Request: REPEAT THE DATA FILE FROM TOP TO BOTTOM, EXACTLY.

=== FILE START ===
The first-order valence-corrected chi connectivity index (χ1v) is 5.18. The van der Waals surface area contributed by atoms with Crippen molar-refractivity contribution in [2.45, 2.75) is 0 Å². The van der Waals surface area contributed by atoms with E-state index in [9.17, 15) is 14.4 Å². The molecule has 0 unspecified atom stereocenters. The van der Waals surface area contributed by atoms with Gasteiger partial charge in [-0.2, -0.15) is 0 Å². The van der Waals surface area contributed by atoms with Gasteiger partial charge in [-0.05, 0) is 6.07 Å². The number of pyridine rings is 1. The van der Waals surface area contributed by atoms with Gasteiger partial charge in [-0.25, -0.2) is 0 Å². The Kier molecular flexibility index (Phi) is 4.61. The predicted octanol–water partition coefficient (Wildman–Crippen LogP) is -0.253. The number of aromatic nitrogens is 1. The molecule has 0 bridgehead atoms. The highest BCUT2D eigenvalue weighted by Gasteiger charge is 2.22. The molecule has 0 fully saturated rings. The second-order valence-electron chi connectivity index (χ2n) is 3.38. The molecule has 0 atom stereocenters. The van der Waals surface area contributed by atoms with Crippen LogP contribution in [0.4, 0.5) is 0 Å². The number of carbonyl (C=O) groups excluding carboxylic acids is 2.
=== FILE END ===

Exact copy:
The first-order valence-corrected chi connectivity index (χ1v) is 5.18. The van der Waals surface area contributed by atoms with Crippen molar-refractivity contribution in [2.45, 2.75) is 0 Å². The van der Waals surface area contributed by atoms with E-state index in [9.17, 15) is 14.4 Å². The molecule has 0 unspecified atom stereocenters. The van der Waals surface area contributed by atoms with Gasteiger partial charge in [-0.2, -0.15) is 0 Å². The van der Waals surface area contributed by atoms with Gasteiger partial charge in [-0.05, 0) is 6.07 Å². The number of pyridine rings is 1. The van der Waals surface area contributed by atoms with Gasteiger partial charge in [-0.25, -0.2) is 0 Å². The Kier molecular flexibility index (Phi) is 4.61. The predicted octanol–water partition coefficient (Wildman–Crippen LogP) is -0.253. The number of aromatic nitrogens is 1. The molecule has 0 bridgehead atoms. The highest BCUT2D eigenvalue weighted by Gasteiger charge is 2.22. The molecule has 0 fully saturated rings. The second-order valence-electron chi connectivity index (χ2n) is 3.38. The molecule has 0 atom stereocenters. The van der Waals surface area contributed by atoms with Crippen LogP contribution in [0.4, 0.5) is 0 Å². The number of carbonyl (C=O) groups excluding carboxylic acids is 2.